Caste is one of the greatest sources of prejudice and human rights abuse in the world today.
It has been wielded to justify the deprival of people’s access to decent work and human dignity and used to defend the discrimination of more than 200 million men, women, and children in India alone, and a great many more worldwide. Yet many businesses, mainstream trade unions and non-governmental organisations (NGOs) alike, are not aware of the subject and how it may relate to them if they operate in countries in South Asia. With a lack of knowledge on the realities of caste and its consequences, even progressive, responsible businesses may undermine their own efforts to protect workers’ rights and implement responsible business codes and the UNGPs.
Tackling any rights abuse first starts with developing a better understanding of the issue, especially those that are too often hidden or complex, such as forced labour or caste. A good start is to understand that caste is a deeply rooted social construct, that will have a significant impact on how people are perceived and treated. While Brahmin’s are traditionally a group with religious roles who enjoy social privilege, there are those who are traditionally so-called ‘lower’ castes, such as Dalits who are generally looked down upon and treated with wide disdain. In India alone this number is over 165 million. In the context of work this too often translates to exploitation, abuse and even cases of sexual harassment and physical abuse.
Therefore caste, and in particular those that considered Dalits or other ‘lower’ caste groups, are particularly vulnerable, just by virtue of their social status. Furthermore, in the South Asia region, Dalits are often forced to migrate to find work, further increasing their vulnerability. Too often they have been excluded from even basic education and may lack the skills and confidence to advocate for themselves when institutionalised representation fails or excludes them. Given that caste is woven into society in much of South Asia, this should be one aspect that businesses consider when they undertake their human rights due diligence. However, to those beyond the region, it can remain an invisible and unrecognised risk. Even within the region, caste can be seen by some as too sensitive a subject to raise, or even worse just accepted as a prevailing norm by many.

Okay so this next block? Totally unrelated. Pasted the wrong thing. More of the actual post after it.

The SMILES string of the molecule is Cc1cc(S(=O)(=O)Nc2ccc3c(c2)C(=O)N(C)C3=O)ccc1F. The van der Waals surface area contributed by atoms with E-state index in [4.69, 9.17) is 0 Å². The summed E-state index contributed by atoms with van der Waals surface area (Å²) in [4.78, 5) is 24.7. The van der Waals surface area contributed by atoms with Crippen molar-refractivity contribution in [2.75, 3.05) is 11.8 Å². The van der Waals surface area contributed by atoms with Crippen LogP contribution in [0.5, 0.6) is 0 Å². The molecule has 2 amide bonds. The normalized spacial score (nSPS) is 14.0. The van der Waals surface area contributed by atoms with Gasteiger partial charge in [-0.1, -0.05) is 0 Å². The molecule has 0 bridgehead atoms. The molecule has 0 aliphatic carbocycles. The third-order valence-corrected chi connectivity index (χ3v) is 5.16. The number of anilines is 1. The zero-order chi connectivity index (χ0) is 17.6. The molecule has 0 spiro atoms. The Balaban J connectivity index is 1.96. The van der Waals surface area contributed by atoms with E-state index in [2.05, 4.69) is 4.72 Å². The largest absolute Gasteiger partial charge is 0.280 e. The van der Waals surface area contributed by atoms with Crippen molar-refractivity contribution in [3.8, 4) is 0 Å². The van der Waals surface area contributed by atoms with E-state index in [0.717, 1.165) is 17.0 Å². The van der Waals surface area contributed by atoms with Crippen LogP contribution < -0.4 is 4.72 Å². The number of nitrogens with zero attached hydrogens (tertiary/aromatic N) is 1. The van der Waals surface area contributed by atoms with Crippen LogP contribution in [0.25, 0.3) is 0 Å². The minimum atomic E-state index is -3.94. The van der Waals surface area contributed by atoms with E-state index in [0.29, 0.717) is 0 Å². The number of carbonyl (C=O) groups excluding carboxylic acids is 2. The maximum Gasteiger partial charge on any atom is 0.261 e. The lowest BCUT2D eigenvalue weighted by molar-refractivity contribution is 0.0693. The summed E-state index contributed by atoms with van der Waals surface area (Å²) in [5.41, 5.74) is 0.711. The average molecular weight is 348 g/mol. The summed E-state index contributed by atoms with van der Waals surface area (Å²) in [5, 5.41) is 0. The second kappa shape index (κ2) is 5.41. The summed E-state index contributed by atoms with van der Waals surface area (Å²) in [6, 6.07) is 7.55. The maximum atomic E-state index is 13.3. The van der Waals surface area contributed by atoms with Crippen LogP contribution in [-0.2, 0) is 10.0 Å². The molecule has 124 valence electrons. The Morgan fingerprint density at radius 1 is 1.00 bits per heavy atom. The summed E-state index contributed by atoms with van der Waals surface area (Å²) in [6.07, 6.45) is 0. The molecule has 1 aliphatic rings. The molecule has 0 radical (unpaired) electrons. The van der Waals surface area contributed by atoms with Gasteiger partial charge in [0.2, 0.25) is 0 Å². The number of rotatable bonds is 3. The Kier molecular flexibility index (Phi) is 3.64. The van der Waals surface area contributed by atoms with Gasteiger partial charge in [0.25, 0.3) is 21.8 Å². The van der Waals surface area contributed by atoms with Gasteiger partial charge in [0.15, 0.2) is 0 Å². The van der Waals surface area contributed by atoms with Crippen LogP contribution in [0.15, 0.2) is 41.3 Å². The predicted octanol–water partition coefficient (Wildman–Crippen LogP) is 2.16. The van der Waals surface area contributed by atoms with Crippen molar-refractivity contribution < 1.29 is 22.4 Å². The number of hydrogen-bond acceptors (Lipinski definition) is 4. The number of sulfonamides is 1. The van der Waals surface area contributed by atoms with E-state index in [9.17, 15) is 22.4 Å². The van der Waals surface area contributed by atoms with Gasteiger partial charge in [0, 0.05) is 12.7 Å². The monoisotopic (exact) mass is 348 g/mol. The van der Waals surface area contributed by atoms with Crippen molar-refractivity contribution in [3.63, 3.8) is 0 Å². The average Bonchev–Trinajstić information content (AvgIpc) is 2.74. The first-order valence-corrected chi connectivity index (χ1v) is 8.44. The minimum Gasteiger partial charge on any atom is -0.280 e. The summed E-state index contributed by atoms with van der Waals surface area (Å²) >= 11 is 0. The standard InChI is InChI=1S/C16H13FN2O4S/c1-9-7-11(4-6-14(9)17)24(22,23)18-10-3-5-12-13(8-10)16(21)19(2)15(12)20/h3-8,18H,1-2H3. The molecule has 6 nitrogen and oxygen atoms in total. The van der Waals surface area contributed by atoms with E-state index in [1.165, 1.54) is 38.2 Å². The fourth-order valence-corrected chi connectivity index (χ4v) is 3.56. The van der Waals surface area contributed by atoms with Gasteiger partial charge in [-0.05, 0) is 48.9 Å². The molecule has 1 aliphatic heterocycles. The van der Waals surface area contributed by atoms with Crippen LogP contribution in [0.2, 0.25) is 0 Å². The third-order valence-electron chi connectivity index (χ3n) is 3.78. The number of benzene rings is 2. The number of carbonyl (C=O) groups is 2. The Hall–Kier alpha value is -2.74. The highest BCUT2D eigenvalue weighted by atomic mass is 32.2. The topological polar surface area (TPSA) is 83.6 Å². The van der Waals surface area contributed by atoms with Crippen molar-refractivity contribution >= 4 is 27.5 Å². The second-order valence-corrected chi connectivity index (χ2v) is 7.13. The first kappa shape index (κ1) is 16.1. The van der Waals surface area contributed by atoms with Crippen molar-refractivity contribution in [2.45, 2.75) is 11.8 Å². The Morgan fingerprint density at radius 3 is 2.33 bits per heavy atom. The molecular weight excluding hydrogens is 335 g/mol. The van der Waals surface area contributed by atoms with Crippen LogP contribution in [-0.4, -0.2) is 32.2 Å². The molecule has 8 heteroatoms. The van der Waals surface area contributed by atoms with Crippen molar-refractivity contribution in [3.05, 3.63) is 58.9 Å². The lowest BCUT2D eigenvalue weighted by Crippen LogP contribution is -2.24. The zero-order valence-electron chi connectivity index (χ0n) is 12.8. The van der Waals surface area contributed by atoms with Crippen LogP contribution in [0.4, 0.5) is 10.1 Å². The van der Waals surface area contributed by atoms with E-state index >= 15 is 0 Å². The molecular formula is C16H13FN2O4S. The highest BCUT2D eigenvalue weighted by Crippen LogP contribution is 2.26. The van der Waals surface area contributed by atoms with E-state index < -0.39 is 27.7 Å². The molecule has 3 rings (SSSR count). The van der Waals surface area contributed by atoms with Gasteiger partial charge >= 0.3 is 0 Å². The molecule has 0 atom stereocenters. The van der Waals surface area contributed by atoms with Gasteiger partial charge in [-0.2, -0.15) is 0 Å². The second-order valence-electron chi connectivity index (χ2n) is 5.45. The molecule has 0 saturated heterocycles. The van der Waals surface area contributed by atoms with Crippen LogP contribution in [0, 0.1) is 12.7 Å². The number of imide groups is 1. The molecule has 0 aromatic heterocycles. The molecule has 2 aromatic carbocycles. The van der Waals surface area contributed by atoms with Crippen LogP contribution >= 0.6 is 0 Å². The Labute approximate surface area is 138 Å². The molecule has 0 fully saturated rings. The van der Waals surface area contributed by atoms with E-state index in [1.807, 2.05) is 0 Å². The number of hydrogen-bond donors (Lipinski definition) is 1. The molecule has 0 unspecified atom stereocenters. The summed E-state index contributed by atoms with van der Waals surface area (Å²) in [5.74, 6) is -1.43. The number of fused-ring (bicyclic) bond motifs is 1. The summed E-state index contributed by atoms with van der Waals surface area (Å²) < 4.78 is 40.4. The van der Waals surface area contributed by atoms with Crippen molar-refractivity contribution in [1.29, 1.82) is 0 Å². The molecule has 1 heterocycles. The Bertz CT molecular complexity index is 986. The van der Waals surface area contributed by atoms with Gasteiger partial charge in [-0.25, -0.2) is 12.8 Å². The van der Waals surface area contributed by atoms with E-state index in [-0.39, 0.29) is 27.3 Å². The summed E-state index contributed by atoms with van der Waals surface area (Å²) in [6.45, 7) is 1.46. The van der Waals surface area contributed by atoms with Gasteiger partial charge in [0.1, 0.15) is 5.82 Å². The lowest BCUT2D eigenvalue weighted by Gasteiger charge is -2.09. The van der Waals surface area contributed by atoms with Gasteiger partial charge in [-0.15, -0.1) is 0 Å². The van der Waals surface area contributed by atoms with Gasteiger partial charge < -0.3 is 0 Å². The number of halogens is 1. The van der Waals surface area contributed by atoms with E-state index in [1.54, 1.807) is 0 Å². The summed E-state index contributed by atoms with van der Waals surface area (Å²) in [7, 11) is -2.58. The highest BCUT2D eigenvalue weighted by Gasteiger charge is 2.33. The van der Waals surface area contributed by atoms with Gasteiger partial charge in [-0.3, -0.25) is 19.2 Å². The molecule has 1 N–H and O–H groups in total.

Working with experts, ETI has developed and published caste guidance that seeks to support businesses in understanding the risks posed by caste discrimination when their operations and supply chains stretch into caste-affected countries. The guidance explains how caste, if unaddressed, can fundamentally undermine the implementation of the ETI base code and compliance with labour rights. The guidance also sets out good governance and management practices to enable businesses to proactively counter caste-based discrimination, respect fundamental human rights, and advance access to decent work for all.
If sourcing from South Asia, it is better to assume that caste is a potential risk factor for your business and that where caste is present as part of the social fabric, an enhanced human rights due diligence approach is critical. This should go beyond typical corporate social responsibility efforts, noting that typically regular social audits are not enough, and indeed if conducted by local auditors, may fall foul of local attitudes to caste that are part of cultural norms. Therefore, a good starting point is to increase awareness internally and with local sourcing staff, of caste, Dalits and what these ideas mean in the world of work. To do this effectively businesses need to draw on and work with local experts in sourcing markets to understand sector practices and how caste is both a factor and a heightened risk.
Through an enhanced due diligence approach, a business can work to build awareness of the heightened risk and special provisions needed to ensure Dalit workers are protected, including how subsequent audits might be conducted. Ideally, such work with suppliers can help introduce local experts to the workplace to help promote change with management and workers, recognising that changing social attitudes and deep-rooted practices take time. Lastly given that this is an issue that affects many, it is important to share experience and good practice with others.
Caste discrimination is not going to be eliminated by business, but whether known or not, it is certainly a high-risk factor in terms of how workers’ rights are respected in many situations. This will frustrate business’s ability to meet consumers expectations and their own responsible objectives if it is not embedded in due diligence processes, especially as increased regulatory scrutiny of businesses grows.